In a perfect world, all children would have access to the foods they need to grow strong and healthy. In reality, though, food insecurity of all too common.
The definition of food insecurity from the USDA is “limited or uncertain availability of nutritionally adequate and safe foods or limited or uncertain ability to acquire acceptable foods in socially acceptable ways.”
In other words, short of stealing food, those experiencing food insecurity really do not know when the next meal is coming. In 2013, in the US alone, 8.6 million children experienced food insecurity. This is out of 73.6 million children (2013 stats). Almost 12%.
Luckily, our hunter-gatherer genes were designed for incredible hardships of starvation. But here’s the difference, our hunter-gatherer ancestors, when they finally got food after starvation, it was high quality, unprocessed food. The reality of today’s times is, that when a starving child gets food, it may very well be chips, enriched wheat flour bread or a chunk of cheese. The starving body does not do well when fed these foods (quite frankly, even the non-starving body does not do well with these foods…).
So why do kids get these foods? Several bad reasons:
- It has been established that lower socioeconomic neighborhoods have more access to fast food restaurants as well as convenience stores, as opposed to grocery stores with fresh produce.
- The parents of these children may not understand that products made by major confectionary companies like Nabisco, Quaker and Kraft really do not make high-quality products.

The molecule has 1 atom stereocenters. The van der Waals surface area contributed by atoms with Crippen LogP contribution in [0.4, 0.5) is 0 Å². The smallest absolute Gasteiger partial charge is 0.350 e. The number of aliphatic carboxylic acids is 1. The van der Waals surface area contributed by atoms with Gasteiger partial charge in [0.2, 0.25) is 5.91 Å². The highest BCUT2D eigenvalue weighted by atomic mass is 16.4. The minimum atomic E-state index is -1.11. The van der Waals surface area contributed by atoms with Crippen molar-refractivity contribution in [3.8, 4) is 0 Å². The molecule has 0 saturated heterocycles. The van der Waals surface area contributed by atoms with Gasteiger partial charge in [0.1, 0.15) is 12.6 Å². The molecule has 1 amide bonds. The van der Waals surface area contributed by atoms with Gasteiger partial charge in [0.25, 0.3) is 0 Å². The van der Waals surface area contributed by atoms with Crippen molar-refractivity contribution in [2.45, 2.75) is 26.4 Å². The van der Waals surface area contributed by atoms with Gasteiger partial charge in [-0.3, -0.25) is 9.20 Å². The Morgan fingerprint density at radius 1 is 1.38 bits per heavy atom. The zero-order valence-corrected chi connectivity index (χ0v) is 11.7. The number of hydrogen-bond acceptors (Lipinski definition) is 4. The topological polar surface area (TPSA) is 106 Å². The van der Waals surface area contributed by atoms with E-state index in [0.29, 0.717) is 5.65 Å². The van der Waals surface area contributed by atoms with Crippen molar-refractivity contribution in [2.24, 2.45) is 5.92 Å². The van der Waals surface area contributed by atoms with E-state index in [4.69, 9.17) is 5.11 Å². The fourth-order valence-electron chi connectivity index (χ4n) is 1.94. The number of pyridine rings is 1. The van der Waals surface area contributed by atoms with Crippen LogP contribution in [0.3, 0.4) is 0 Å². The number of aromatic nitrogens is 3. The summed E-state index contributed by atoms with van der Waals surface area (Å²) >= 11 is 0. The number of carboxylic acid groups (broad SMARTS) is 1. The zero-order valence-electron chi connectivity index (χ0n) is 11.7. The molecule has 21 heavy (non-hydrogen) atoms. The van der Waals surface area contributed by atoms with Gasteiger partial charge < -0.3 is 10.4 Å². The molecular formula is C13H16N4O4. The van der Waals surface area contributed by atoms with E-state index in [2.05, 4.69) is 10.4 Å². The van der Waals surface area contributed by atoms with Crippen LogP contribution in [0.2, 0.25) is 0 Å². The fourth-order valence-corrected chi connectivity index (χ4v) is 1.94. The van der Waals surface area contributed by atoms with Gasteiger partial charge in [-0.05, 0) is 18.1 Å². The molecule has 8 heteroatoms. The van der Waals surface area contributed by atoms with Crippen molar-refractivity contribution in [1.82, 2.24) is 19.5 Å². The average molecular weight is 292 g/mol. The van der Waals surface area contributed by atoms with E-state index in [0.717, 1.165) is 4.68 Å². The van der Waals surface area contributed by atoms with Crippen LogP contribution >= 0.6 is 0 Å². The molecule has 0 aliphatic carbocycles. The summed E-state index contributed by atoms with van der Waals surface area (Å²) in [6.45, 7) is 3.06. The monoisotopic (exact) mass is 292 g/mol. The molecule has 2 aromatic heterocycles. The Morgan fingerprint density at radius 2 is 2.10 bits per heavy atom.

- Probably the biggest offender is Federal subsidies that support low quality staple foods like corn and wheat rather than fresh fruits and vegetables.
This particular article really drives home just how bad the situation is. In it, researchers looked at 3605 fourth- and fifth-grade children whose schools participated in the Network for a Healthy California–Children’s PowerPlay! campaign. These children were asked to complete a 24 hour food diary as well as Child Food Security Assessment questions. Here’s what they found:
- Childhood food insecurity was present in 60% of the children.
- These experiences included cognitive, emotional, and physical awareness of food insecurity.
- Those kids who had higher food insecurity had a higher intake of calories, fat, sugar, and fiber and a diet lower in vegetables.
- These kids also 17 min/day less physical activity.
Pretty much a perfect storm of future health problems. We already know that childhood maltreatment may shorten lifespan and that it also greatly increases the risk that a child may suffer migraines later in life. Add to the list now that these children will likely be at greater risk of obesity, diabetes, heart disease and cancer.
I just spoke with a patient (adult) yesterday who was having food security problems. We had a discussion about her options, which included, here in Phoenix, Market on the Move, where you can get 60 lbs of produce for $10. Yup. $10. That would solve several families’ worth of food insecurity for a few weeks. Granted, this is only one local resource, but if you look hard enough most communities have resources for GOOD food available.